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Eagles Cheerleaders celebrate their Hispanic heritage

Eagles Cheerleader Ariana honored her great-grandmother, Teresita, at the Final Auditions.
Eagles Cheerleader Ariana honored her great-grandmother, Teresita, at the Final Auditions.

The Philadelphia Eagles, along with the NFL, recognize the diversity which exists and cherish the differences each and every one of us has. Today, the NFL celebrates the Hispanic heritage of so many players, coaches, and personnel around the league. Within the Eagles organization, several members of the Eagles Cheerleaders shared how their Hispanic heritage shaped their life's journey.

One commonality throughout their answers – family and music. "As a daughter of parents who were born and raised in Puerto Rico, I feel that I do view the world through a different lens due to my exposure to different cultures and languages. In my family, we come in all different shapes and colors, which has given me a big appreciation for diversity and inclusion," said Gabriela.

"Since I can remember, I've listened to my father, Abraham, a professional musician, sing and play instruments around the house, which definitely influenced me to play the saxophone for most of my childhood. He also has always been a supporter of my love for dancing since I was 2 years old. He would take me to all my dance classes and even perform in recitals to share my passion with me. I definitely get my love of performance and entertaining from him!"

Gabriela with her parents
Gabriela with her parents

"My Spanish and Puerto Rican heritage is the reason why I am now a Philadelphia Eagles Cheerleader, and most importantly, how I found my life's purpose of empowering those in need," added Ariana.

"I credit my passion and gift for dance to my family, including my great-grandmother, Teresita Larrea Moreno, who was a classical Spanish dancer from southern Spain. My grandmother laughs I am the reincarnated version of her, as I was born the same year she passed away. My creative performances for the Eagles Cheerleaders auditions incorporated a flamenco dance flair in honor of her.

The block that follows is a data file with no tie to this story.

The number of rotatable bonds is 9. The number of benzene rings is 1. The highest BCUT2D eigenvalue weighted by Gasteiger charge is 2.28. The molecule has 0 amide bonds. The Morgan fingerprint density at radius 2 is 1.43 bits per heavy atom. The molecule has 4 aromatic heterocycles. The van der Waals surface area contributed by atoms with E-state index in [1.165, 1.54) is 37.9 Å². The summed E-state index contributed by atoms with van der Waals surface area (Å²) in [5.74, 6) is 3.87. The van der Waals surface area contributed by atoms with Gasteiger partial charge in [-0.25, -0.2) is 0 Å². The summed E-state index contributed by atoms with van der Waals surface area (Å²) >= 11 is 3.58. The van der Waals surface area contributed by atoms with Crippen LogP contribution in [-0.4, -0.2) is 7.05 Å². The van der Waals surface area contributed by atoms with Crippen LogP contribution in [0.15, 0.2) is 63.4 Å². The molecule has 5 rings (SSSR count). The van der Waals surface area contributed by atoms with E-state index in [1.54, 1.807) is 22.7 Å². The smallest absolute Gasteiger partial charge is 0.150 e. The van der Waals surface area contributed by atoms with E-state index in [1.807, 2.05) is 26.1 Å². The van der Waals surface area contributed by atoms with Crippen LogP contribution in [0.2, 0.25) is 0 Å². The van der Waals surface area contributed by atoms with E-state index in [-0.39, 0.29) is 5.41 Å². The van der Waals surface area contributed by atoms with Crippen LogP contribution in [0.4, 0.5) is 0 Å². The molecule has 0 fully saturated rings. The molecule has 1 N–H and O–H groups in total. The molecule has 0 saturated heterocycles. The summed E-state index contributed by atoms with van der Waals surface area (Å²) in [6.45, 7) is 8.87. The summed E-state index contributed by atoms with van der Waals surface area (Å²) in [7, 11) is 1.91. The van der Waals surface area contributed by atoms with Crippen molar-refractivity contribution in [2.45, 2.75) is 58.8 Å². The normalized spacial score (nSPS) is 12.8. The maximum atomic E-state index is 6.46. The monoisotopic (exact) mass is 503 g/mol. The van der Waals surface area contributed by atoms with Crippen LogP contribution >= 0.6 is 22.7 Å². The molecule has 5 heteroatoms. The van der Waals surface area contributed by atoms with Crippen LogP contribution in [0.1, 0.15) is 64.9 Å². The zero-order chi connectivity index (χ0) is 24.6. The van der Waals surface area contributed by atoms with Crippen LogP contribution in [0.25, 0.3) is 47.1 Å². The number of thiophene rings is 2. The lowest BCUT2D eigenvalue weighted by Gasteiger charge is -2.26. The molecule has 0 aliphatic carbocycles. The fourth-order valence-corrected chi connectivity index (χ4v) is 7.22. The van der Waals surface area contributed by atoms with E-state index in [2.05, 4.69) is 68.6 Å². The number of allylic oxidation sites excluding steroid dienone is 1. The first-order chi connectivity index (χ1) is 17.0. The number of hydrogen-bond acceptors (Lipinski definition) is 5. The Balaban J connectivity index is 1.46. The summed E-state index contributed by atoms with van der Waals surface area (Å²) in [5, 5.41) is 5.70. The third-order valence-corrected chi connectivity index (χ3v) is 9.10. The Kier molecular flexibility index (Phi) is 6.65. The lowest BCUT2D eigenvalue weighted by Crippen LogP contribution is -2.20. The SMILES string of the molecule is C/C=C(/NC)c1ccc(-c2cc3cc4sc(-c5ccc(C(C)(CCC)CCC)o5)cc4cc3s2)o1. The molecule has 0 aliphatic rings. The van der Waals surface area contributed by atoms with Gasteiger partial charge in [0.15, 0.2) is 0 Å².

"Not only can I attribute my love for dance to my Hispanic heritage, but most importantly, it has allowed me to live out my life's purpose; utilize my passion to leave a positive impact in the world through the unique platform I stand on as an Eagles Cheerleader. From supporting our military to fundraising for the Eagles Autism Foundation, I have the opportunity to empower others and support those in need.

"My Hispanic heritage has undoubtedly led me to my passion and gift of dancing, and the Eagles organization allows me to give it away for the benefit of others."

Another key message in these answers was love. Not only the love of family. But the love of the surrounding community in the journey these ladies have traveled.

Growing up as part African American and part Hispanic, several of the women stated their blessings to have friends of both cultures surrounding them and helping them along the way. By doing so, they were able to find themselves – and what was important to them.